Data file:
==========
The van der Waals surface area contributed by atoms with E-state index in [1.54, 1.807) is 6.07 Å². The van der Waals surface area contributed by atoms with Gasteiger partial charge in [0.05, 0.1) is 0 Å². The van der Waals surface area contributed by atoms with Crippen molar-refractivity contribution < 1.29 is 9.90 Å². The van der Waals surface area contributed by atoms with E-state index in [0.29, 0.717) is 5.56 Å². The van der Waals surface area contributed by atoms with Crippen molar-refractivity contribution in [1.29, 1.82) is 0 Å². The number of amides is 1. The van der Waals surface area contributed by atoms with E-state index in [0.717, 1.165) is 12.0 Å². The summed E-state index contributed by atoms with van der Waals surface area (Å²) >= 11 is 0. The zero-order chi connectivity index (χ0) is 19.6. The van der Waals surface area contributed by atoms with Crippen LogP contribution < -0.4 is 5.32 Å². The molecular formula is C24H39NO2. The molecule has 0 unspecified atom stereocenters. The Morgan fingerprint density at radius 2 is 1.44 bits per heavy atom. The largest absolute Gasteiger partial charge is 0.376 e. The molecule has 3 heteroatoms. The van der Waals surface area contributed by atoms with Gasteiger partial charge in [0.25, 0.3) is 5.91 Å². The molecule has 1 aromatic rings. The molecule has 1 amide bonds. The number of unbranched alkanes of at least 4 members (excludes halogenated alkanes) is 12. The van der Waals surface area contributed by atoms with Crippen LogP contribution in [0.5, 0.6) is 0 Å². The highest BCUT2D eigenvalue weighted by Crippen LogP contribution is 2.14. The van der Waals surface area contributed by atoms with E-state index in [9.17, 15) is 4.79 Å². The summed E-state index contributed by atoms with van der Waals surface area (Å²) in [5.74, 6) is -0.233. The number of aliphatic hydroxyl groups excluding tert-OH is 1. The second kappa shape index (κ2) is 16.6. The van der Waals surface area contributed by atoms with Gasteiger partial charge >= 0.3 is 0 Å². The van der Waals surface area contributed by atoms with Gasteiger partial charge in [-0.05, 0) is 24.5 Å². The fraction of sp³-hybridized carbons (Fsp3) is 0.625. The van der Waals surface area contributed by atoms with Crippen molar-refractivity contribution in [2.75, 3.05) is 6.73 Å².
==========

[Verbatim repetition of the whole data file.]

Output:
The van der Waals surface area contributed by atoms with E-state index in [1.54, 1.807) is 6.07 Å². The van der Waals surface area contributed by atoms with Gasteiger partial charge in [0.05, 0.1) is 0 Å². The van der Waals surface area contributed by atoms with Crippen molar-refractivity contribution < 1.29 is 9.90 Å². The van der Waals surface area contributed by atoms with E-state index in [0.29, 0.717) is 5.56 Å². The van der Waals surface area contributed by atoms with Crippen molar-refractivity contribution in [1.29, 1.82) is 0 Å². The number of amides is 1. The van der Waals surface area contributed by atoms with E-state index in [0.717, 1.165) is 12.0 Å². The summed E-state index contributed by atoms with van der Waals surface area (Å²) >= 11 is 0. The zero-order chi connectivity index (χ0) is 19.6. The van der Waals surface area contributed by atoms with Crippen LogP contribution < -0.4 is 5.32 Å². The molecular formula is C24H39NO2. The molecule has 0 unspecified atom stereocenters. The Morgan fingerprint density at radius 2 is 1.44 bits per heavy atom. The largest absolute Gasteiger partial charge is 0.376 e. The molecule has 3 heteroatoms. The van der Waals surface area contributed by atoms with Gasteiger partial charge in [0.25, 0.3) is 5.91 Å². The molecule has 1 aromatic rings. The molecule has 1 amide bonds. The number of unbranched alkanes of at least 4 members (excludes halogenated alkanes) is 12. The van der Waals surface area contributed by atoms with Crippen LogP contribution in [0.5, 0.6) is 0 Å². The highest BCUT2D eigenvalue weighted by Crippen LogP contribution is 2.14. The van der Waals surface area contributed by atoms with E-state index in [9.17, 15) is 4.79 Å². The summed E-state index contributed by atoms with van der Waals surface area (Å²) in [5.74, 6) is -0.233. The number of aliphatic hydroxyl groups excluding tert-OH is 1. The second kappa shape index (κ2) is 16.6. The van der Waals surface area contributed by atoms with Gasteiger partial charge >= 0.3 is 0 Å². The van der Waals surface area contributed by atoms with Gasteiger partial charge in [-0.05, 0) is 24.5 Å². The fraction of sp³-hybridized carbons (Fsp3) is 0.625. The van der Waals surface area contributed by atoms with Crippen molar-refractivity contribution in [2.75, 3.05) is 6.73 Å².